Mine closure projects are complex, costly and expose owners to significant downsides if they are delivered poorly. Owners face potential reputational damage, including among key stakeholders who they may need to engage with in relation to other operational assets. Notwithstanding these potential downsides, a successful closure and repurposing provides an opportunity for a mine owner to leave a positive legacy in the mine's local community and to enhance their reputation with regulators.
Repurposing is critical because it defines the legacy left by an organisation that has usually operated in an area for many years, even decades.”
Simon Ball, MinterEllison partner
When done well, repurposing provides an opportunity for the legacy to be positive for the local communities and other stakeholders, whether that be in the form of social benefits, such as providing lakes for recreational activities, or economically-productive land uses like agriculture or pumped hydro.
Given the importance of this topic, Simon Ball spoke in the session Putting the purpose in repurpose – how can we improve post-mining legacies? as part of MinterEllison's role as Legal Partner for IMARC 2022. In this article, he reflects on some key points raised during that discussion. The discussion highlighted the aspects mining companies need to navigate to achieve desirable closure outcomes and leave a positive legacy for the communities in which they've been operating:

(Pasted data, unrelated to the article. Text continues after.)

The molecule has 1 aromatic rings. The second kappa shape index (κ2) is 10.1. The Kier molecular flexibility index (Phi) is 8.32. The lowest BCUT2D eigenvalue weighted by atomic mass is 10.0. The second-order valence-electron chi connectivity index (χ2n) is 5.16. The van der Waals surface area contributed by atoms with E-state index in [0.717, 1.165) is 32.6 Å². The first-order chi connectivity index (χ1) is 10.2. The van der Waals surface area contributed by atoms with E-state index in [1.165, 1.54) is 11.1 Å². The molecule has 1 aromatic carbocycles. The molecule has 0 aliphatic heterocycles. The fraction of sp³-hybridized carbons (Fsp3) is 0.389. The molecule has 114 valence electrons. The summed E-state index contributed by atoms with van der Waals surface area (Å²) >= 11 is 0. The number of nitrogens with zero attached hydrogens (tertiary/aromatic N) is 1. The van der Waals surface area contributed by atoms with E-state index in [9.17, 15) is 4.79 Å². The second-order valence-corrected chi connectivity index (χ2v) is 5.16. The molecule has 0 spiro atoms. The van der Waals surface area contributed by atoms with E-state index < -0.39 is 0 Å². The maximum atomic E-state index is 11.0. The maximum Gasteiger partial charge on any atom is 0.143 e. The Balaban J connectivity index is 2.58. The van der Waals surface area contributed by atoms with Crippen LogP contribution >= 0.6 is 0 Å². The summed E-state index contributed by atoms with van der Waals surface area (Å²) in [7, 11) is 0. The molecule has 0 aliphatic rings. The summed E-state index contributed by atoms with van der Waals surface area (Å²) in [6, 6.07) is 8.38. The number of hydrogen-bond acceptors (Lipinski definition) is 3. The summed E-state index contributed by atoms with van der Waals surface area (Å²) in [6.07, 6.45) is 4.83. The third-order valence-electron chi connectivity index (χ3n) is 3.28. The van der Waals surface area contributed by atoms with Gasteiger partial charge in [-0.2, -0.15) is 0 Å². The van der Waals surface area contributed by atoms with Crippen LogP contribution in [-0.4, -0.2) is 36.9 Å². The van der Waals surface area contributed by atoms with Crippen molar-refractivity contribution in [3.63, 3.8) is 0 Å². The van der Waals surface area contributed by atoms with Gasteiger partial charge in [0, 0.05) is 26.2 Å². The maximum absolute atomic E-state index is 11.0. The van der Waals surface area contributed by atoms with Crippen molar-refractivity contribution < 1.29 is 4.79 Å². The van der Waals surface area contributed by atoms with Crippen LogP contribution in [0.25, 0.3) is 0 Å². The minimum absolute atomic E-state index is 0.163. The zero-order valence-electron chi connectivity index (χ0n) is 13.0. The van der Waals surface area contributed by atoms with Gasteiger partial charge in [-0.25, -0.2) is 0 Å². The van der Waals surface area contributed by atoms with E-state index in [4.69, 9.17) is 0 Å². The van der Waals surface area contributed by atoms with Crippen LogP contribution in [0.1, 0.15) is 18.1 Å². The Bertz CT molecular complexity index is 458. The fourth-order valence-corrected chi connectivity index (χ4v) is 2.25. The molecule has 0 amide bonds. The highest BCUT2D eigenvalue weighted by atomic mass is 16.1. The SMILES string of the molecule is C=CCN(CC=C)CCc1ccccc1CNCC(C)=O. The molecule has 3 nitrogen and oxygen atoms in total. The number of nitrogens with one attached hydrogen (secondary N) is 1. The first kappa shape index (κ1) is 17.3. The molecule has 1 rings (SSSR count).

- Adopt an iterative and ongoing approach to planning for closure and post-mining land use
- Allow additional time to pursue opportunities for post-mining land use
- Communicate closure mechanisms to raise community confidence in closure outcomes
- Be prepared to address varying requirements across Government
Adopt an iterative and ongoing approach to planning for closure and post-mining land use
Many of the legal frameworks that govern mine closure are designed to establish new mines. This leads to locking in closure outcomes early in the mine planning process. The challenges this can create when the time for mine closure arrives include:
- closure typically involves a broad range of stakeholders with views about the desired closure outcomes, all of which may not have been involved in the process due to the planning framework in place at the time of mine approval
- studies may have only just been completed that now demonstrate that the intended closure outcome envisaged when the mine was approved is no longer achievable
- community expectations for closure may have moved on from the outcome locked in at the planning stage 30 years earlier, and plans no longer reflect what they desire.
As a result, mining companies can be left having to implement outdated rehabilitation outcomes that may have been decided many years earlier, and are no longer appropriate, but are at least approved and achievable. Where possible, mining companies can seek to overcome these challenges by adopting an iterative approach to closure planning throughout the lifecycle of a mine: